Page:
Since laminate trimmers get used in all kinds of tight locations, there are usually up to 4 different bases available for them. Did you receive these as well? For my DeWalt I have an off set base, and angle adjustable base a straight base, and a seaming base. Each has it own unique features and ways of using them, but still I sometimes wish for something else.

Charley
 

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@CharleyL,
I bow to the wisdom of your greater experience - one of the benefits of such a forum is exposure to the thoughts of people like you.
However, I am not sure I quite follow you. Any chance of a rough sketch to illustrate what you are saying?

Up to now, I have only used a parallel guide or bearing-mounted bit for laminate trimmimg, with acceptable results - but that was on straight edges of counter tops. Have also only used a straight bit, not one of the specialty laminate trimming bits that produce a slight chamfer.

Always keen to learn a better method.
 

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Discussion Starter · #10 ·
Much thanks to all that replied. I know it's been a while since I responded, but wife has developed some serious medical issues (so far, 3 MRIs, 3 CAT scans, 3 bone marrow densities) and radiation of her spine in two places today. In any case, the responses were great and I think I understand to attachments better now.
 

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Discussion Starter · #11 ·
There are frequent times when laminate trimming that a router bit with an attached bearing is not the best choice. These attached bearing bits are a great choice for flush trimming, but not the best for trimming laminates, though some frequently get away with it.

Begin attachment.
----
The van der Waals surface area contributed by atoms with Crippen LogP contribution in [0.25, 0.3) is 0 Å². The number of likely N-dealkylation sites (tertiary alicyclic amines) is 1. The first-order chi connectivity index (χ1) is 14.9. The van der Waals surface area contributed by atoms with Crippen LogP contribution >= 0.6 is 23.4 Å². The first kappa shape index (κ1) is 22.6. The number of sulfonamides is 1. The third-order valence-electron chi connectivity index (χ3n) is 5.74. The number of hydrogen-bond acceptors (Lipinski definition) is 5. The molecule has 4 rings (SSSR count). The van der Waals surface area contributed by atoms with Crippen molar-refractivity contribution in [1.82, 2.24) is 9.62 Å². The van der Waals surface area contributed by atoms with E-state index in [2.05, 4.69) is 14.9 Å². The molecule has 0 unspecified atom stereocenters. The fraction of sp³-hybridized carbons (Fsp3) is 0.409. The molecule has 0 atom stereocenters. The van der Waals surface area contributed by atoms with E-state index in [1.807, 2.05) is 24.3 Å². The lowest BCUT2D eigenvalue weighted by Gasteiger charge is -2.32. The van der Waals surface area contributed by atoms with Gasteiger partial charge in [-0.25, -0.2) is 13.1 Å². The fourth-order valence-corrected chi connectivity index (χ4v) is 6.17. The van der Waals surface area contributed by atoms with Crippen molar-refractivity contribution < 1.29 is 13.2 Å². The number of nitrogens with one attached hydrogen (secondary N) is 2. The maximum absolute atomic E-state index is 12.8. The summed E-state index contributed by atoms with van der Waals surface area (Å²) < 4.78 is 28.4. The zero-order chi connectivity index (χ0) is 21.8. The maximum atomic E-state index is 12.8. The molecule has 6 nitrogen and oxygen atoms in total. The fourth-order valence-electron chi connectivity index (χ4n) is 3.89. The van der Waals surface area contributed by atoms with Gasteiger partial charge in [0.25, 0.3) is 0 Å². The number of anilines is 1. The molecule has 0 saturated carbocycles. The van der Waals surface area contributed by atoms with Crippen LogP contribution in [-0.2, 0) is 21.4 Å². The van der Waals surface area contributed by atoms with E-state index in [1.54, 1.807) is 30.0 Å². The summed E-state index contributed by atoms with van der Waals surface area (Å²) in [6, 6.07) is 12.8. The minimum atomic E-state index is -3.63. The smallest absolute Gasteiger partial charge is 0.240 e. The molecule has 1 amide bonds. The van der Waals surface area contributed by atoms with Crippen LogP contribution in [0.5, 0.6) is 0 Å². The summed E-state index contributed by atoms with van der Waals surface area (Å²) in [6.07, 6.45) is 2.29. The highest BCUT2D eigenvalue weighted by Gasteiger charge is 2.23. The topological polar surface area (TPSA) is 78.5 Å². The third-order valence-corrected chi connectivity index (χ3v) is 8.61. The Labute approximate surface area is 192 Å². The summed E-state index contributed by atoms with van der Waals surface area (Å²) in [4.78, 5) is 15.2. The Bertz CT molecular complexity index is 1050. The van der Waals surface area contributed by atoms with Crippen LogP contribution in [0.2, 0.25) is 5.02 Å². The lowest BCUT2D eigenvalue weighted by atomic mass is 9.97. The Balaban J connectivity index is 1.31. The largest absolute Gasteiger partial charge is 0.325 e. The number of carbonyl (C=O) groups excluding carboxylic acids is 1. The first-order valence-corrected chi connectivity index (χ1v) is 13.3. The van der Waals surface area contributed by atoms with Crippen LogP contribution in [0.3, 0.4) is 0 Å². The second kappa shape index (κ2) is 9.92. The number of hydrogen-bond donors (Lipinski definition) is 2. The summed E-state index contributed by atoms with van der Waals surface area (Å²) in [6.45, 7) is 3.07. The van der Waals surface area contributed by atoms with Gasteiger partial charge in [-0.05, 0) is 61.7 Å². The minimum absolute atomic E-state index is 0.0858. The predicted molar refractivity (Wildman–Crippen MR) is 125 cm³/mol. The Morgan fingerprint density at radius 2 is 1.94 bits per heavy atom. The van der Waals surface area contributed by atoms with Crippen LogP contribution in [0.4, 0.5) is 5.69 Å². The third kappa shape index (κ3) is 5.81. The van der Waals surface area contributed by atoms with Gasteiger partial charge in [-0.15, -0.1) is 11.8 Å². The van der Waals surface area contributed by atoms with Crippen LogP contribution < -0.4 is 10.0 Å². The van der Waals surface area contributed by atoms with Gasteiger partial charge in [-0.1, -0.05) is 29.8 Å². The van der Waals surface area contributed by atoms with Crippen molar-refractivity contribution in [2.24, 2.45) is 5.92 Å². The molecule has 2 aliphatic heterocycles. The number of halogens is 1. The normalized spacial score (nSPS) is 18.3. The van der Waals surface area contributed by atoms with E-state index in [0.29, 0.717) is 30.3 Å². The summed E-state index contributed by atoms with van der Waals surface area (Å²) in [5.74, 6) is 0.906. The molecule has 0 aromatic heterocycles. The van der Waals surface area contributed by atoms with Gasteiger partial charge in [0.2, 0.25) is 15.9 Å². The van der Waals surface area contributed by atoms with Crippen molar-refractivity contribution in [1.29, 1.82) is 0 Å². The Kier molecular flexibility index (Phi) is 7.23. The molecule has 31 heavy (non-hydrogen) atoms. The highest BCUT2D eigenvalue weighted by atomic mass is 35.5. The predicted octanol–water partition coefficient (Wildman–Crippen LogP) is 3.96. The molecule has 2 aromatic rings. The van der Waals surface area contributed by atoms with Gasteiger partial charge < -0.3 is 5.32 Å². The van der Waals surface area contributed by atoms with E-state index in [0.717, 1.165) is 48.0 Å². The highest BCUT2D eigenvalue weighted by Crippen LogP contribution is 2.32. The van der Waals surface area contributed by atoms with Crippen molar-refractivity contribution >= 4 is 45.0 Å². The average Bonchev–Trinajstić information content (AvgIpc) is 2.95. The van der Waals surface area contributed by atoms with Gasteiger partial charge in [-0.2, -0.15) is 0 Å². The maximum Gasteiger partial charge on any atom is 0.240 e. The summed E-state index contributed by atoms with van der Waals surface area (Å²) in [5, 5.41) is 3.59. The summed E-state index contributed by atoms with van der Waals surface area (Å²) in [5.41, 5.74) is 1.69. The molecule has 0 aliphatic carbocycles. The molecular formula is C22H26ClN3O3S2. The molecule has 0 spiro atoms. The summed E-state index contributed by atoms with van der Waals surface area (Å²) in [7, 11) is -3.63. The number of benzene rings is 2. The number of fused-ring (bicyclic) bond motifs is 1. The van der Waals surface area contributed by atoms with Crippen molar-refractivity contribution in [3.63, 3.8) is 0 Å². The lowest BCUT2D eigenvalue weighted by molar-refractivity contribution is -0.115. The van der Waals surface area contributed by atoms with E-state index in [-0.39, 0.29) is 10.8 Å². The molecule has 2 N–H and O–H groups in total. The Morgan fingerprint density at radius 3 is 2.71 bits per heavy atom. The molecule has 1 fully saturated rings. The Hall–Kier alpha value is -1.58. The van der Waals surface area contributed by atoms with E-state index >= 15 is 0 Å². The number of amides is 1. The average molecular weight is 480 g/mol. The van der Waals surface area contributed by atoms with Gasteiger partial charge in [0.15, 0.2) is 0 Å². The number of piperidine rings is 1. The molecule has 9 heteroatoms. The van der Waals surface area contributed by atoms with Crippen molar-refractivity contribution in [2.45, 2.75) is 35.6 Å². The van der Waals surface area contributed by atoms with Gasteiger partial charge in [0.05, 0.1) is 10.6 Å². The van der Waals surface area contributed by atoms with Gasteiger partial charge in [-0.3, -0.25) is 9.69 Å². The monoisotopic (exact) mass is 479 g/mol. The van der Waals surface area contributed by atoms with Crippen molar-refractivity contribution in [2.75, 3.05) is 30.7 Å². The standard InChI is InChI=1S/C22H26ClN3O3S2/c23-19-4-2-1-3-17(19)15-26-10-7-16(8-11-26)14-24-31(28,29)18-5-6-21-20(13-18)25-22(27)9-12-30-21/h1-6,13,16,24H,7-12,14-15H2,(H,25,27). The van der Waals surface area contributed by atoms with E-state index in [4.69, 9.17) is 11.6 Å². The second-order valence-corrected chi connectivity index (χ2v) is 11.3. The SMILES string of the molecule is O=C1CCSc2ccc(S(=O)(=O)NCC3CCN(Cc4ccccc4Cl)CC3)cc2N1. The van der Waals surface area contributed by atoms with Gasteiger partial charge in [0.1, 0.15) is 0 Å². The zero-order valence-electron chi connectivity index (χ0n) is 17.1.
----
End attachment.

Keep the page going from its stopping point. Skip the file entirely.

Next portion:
The use of this guide allows the bearing to be moved a little further away from the cut, leaving a wider gap between the cut and the bearing rub point. Frequently when laminating, there is enough contact cement at the cutting point to gum up the bits with attached bearings, to the point where the bearing will begin also spinning at the bit speed. This will leave a burn in the laminate where the now spinning bearing is rubbing against it. I got into the habit of not only using a non bearing style bit and one of these guides, but also painting a thin layer of Vaseline petroleum jelly along where the bearing will rub. Even with this separately adjusted bearing, there is a chance that the bearing will leave a mark where it rubs, so this extra lubrication step prevents it. (cheap insurance).

You also need a base plate for that laminate trimmer. Don't use it without one. It can be a full circle, but is frequently horse shoe shaped with an open side so you can view the cut more easily.

Since laminate trimmers get used in all kinds of tight locations, there are usually up to 4 different bases available for them. Did you receive these as well? For my DeWalt I have an off set base, and angle adjustable base a straight base, and a seaming base. Each has it own unique features and ways of using them, but still I sometimes wish for something else.

Charley
Hey Charley, first, the router does have a base plate - I just removed it so that the picture would have more clarity. Secondly, I think you provided an excellent explanation that in using this guide, the bearing is a little further away from the cut so that it can avoid the contact cement of the glued laminate. Also, using the Vaseline along the bearing rub provides a smoother cut. Again, thanks.